Devices that stream media to TVs
Netflix videos look fine on a computer. But there’s a way to bring them onto a TV and enjoy the comfort of the bigger screen.
About one in five U.S. households with Internet access have turned to an Apple TV, Roku, Google Chromecast, Amazon Fire TV or some other device to run Netflix and many more apps on their TV. The streaming media devices, which connect to a TV via HDMI cable, link televisions to the Internet.
Roku is the most popular option, excluding gaming consoles, according to research firm Parks Associates. But each device has its own quirks.
Google Chromecast: $35
Usability grade: B
This tiny stick is the cheapest way to broadcast websites and more than 1,000 popular apps on a TV screen.
In addition, the device lets users easily beam video, pictures and music from their smartphones, tablets or laptops onto their TV. An app can turn the TV into a digital photo frame. Unlike rivals, Chromecast mostly works off apps already on your devices, so there’s no re-downloading them and having to log in again.
The new, second-generation Chromecast provides a fast Wi-Fi connection to reduce buffering. Customer service by phone is available, but customers are advised to visit an online message board first. A box version, the Nexus Player, costs $99 and has a better hardware designed for playing games.
Roku 3: $99
Functioning like a set-top cable/satellite box, the device plugs into a TV’s HDMI port and runs apps that show videos, games and other online content. Roku touts the most content options with access to Hulu, Netflix and more than 1,000 apps. It also offers niche channels, including one dedicated to videos of European travel. The remote control has a headphone jack to listen without disturbing others. Roku offers 24/7 customer service. A downside: inconsistent video quality.
Amazon Fire TV: $99
The Fire TV supports viewing videos streamed in 4K, the next-generation high-definition quality standard. It also comes with a remote, which supports voice-based searches and interacting with a voice-synthesized virtual assistant named Alexa.
The device has a parental control setting. A game controller, for an extra $40, makes it easier to play games, though the remote can suffice. Amazon Prime subscribers have quick access to Amazon’s video library. Support is 24/7, and available by video chat.
A smaller, Wi-Fi only version is available with voice-search-enabled remote for $50. But it stores fewer apps and operates slower.
Apple TV: $149
The revamped Apple TV is a big upgrade. The remote can handle voice queries through Siri, the virtual assistant familiar to iPhone users. The volume controls on the remote will save users from searching for their TV remotes.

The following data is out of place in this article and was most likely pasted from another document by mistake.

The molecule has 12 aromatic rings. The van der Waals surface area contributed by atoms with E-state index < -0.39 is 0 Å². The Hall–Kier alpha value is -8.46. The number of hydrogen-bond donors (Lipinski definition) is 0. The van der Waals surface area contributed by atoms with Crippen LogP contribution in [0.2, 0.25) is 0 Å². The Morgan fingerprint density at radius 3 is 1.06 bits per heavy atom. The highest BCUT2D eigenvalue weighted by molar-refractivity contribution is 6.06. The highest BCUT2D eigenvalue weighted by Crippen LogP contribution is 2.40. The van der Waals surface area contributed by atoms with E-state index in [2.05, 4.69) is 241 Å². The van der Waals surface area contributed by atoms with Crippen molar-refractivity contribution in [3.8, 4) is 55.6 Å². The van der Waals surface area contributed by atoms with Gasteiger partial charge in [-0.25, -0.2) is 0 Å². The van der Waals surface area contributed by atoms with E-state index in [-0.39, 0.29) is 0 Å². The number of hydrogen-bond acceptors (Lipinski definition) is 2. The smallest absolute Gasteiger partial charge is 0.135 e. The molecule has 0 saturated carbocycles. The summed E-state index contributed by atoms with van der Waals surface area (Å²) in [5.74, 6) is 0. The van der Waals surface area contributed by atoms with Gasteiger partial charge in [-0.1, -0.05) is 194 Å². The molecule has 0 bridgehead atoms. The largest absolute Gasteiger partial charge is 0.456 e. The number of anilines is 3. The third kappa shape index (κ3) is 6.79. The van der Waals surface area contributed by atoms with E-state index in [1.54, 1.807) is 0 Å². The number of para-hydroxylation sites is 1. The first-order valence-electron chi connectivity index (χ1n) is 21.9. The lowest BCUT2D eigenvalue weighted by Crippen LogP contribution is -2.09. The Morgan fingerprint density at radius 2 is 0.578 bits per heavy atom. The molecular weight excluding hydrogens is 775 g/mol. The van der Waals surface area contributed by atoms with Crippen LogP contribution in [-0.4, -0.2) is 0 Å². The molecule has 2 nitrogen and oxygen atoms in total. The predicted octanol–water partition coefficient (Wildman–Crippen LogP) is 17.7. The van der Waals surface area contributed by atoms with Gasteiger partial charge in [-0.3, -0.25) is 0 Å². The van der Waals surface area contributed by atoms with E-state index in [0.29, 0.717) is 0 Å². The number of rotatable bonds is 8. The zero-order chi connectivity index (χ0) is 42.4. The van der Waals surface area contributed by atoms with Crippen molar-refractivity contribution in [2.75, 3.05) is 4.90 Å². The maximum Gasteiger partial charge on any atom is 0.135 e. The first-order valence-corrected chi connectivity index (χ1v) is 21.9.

The on-screen experience is sleeker than ever. A small app library has hampered the Apple TV, but that’s likely to change in the coming months now that appmakers have a streamlined process to develop for the box. Personal iTunes music and video libraries are accessible in high quality.
There’s also a big emphasis on games, which might end up looking better on Apple TV than Fire TV because of technology differences and Apple’s deep relationships with gamemakers.
WD TV Media Player: $99
Usability grade: C
From Irvine-based Western Digital Corp., the box can connect to computer hard drives via a network or directly, making it ideal for users with large music and video collections in various file types. Whether the content is downloaded illegally through Torrent sites or saved from an old camcorder, the WD TV manages to play just about anything. Apps are limited to the most popular, including Netflix, Facebook, Spotify, SiriusXM, YouTube, Pandora and Sudoku.
Microsoft Xbox One: $499
Usability grade: B
For non-gamers, the voice command feature could partly justify the Xbox One’s high cost. Users can start the gaming console and watch a show or listen to a song without lifting a finger.
Users can also simultaneously search multiple apps for a movie or music including apps that haven’t been downloaded yet. The controller is easy to use and two apps can be displayed — you can watch a TV show on Hulu and a baseball game on MLB.TV at the same time. It has a limited app selection but is the only device with Skype.
Sony PlayStation 4: $399
Usability grade: C
Another box designed for gaming, this one’s starting to pick up as many entertainment options as the Xbox. Chief among them PlayStation Vue, a subscription service that includes live access to AMC, NBC, CBS, Showtime and dozens of other channels.
Voice search requires wearing a headset or the $43 PlayStation Camera. The game controller is more complicated than the Xbox’s. An Internet browser is helpful for viewing a website on a TV, but app selection is limited.
The original version of this chart was published Aug. 15, 2014.
Credits: Photos: Kirk McCoy / Los Angeles Times